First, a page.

Krystian Morgan's blog featuring motion graphics, short film experiments and feature film.

By Krystian Nov.8.2010
In: Blog, Tools of the Trade

Using Scrivener to Write Screenplays

So last week Scrivener 2.0 was released. I wanted to do this post highlighting a few of the features and reasons why I opted into using Scrivener as my word processor over some of the more obvious choices.

Scrivener has many, many features, but I wont display them all, because I don’t use them all. Here’s a top 5 of my favourites:


1, Non-Linear writing structure.
This is the most major reason I chose Scrivener. Unlike most word-processors or script writing softwares, the Idea isn’t to necessarily go from A to Z, but instead go A to F to Y and so on… confused? Basically what I’m trying to say is that when writing a script, you don’t start on page 1 and write sequentially until page 90 or whatever, instead Scrivener lets you write out of sequence. What does this mean? – It means you don’t have to keep thinking what comes next in the story. You may start at the beginning then jump forward to the end if you feel you have a clear idea of how that is going to go. That was how it worked for me, I’d jump back and forth in time, writing what I knew I could write at that time, instead of delaying it until I got to that point in the story. This also helped me better define scenes pre and pro-ceding.

Scrivener achieves this by using separate documents that compile together into one overall manuscript. These documents can be chapters, scenes etc… it’s purely up to you how you organise them. It splits your writing into smaller manageable chunks. Enter ‘Scrivenings’ mode to view how your overall screenplay is looking.

2, Index cards.


I just mentioned how Scrivener uses separate documents for each scene. Well Scrivener also offers other views of this. One being an Index card view. This is a place where I would often start out. I could create a few index cards correlating to scenes and organise the order of them, write a brief idea of what might happen in that scene and suddenly the film’s structure stars coming together out of nowhere. Each index card links to a scene document, so creating an index card also creates a blank document with the same name ready to fill in the actual scene. You can label index cards if you wish, I used a colour key to reference the current state of that scene, whether it had been started or finished and also whether I thought the scene was good or needed some more work.

Scrivener also has an outline view, I didn’t really use this view when writing, but I believe it might come in handy for printing out for quick scene reference when it comes to working on the film itself.

3, Full Screen Mode


A few other softwares offer this functionality, but it was good to know that it was also present in Scrivener. I much prefer to work in this view, especially if I have a clear idea of where I’m going with the scene. I say I probably work 70/30 in this mode.

It allows some customisation and also the ability to bring some elements from the sidebar into the view for reference.

4, Work your way/ Project’s hub.
You can request documents to not be included within your screenplay. If you create a folder outside of your screenplay folder it will default to be left out. This has many benefits. I created a ‘Character’s’ folder in which I had inside separate character files including their abstracts and even sketches if I had some at that stage. By default you have a ‘Research’ folder, here I put images that I liked the mood of to write to, I also had location photos to give some perspective on the places I was writing at the time. I also put a few script .pdf’s in there, that I could look at if I felt unsure how to structure a certain aspect of the script, I could see how others wrote transitions, what types could be used etc… Amongst other things.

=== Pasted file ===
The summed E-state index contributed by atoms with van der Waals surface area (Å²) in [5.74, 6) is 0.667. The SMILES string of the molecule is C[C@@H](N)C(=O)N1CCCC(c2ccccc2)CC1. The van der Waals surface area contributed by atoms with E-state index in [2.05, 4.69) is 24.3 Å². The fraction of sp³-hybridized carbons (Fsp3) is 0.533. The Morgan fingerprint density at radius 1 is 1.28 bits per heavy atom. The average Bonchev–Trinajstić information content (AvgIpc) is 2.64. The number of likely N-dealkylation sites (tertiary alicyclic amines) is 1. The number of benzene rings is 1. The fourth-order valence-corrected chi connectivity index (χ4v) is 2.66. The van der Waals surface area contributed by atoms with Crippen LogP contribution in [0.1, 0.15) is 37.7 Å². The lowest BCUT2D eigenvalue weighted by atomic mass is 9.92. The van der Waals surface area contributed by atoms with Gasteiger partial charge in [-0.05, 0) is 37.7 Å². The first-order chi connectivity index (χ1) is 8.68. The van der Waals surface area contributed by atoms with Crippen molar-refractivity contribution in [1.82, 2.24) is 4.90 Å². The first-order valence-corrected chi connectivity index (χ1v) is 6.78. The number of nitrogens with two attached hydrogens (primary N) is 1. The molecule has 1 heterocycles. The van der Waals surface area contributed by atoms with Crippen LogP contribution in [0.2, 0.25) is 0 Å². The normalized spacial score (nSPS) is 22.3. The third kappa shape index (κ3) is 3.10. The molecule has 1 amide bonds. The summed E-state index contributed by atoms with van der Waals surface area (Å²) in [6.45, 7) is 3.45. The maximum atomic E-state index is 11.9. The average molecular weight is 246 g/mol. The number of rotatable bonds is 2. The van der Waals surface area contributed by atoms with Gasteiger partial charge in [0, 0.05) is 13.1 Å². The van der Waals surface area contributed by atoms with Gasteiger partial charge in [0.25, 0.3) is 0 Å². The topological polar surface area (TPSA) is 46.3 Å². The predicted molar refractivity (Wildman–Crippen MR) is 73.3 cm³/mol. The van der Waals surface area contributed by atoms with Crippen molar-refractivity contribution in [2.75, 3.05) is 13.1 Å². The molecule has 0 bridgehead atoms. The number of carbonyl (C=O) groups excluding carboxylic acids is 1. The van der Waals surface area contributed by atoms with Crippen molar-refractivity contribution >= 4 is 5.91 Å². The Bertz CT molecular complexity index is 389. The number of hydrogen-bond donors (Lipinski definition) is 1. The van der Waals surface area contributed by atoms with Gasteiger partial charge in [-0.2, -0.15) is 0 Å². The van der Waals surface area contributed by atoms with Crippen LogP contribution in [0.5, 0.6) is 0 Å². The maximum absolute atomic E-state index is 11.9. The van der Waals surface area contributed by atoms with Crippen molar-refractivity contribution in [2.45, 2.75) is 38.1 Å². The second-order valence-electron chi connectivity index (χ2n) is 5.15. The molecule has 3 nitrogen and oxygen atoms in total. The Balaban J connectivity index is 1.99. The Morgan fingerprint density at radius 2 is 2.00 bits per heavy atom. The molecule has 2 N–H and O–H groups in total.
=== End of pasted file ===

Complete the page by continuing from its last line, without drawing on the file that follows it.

I created folders for everything that related to the script, so I wouldn’t have to navigate away in order to find something. It’s all there, all organised. Something I also do when finished is duplicate the actual screenplay and label the duplicate ‘First Draft’ and rename the original ‘Second Draft’. so I will have all the versions of the script at hand in the same pane.

5, It looks good Ok so this may be a pretty superficial choice but I think it’s important. The software looks really nice, there’s alot of attention to detail and everything looks intuitive and ‘right’ and when working on a big project like a writing task whether it be a script or a novel (which you can also use Scrivener for) it’s good to have a nice, slick place to do that.

In the words of Columbo, ‘Just one more thing’, well… a few really. Scrivener creates a single file that includes all your screenplay, all your folders including character and research. This is great because you can easily sync your project between multiple computers via drop box. See this post I wrote on my other blog on how to do this. Scrivener also has a back-up feature, which creates .zip back-ups at the click of a button, I used this for local and pen-drive copies whilst the ‘master’ file resides on my dropbox. The compile screenplay gives you many formatting options when you want to print or save to a .pdf, you can also export to many formats, including Final Draft for ‘finishing’ if you feel you need to.


Well that’s it. If some of those features sound good to you, I recommend trial-ing out the software to see if it works for you too. Have fun writing.

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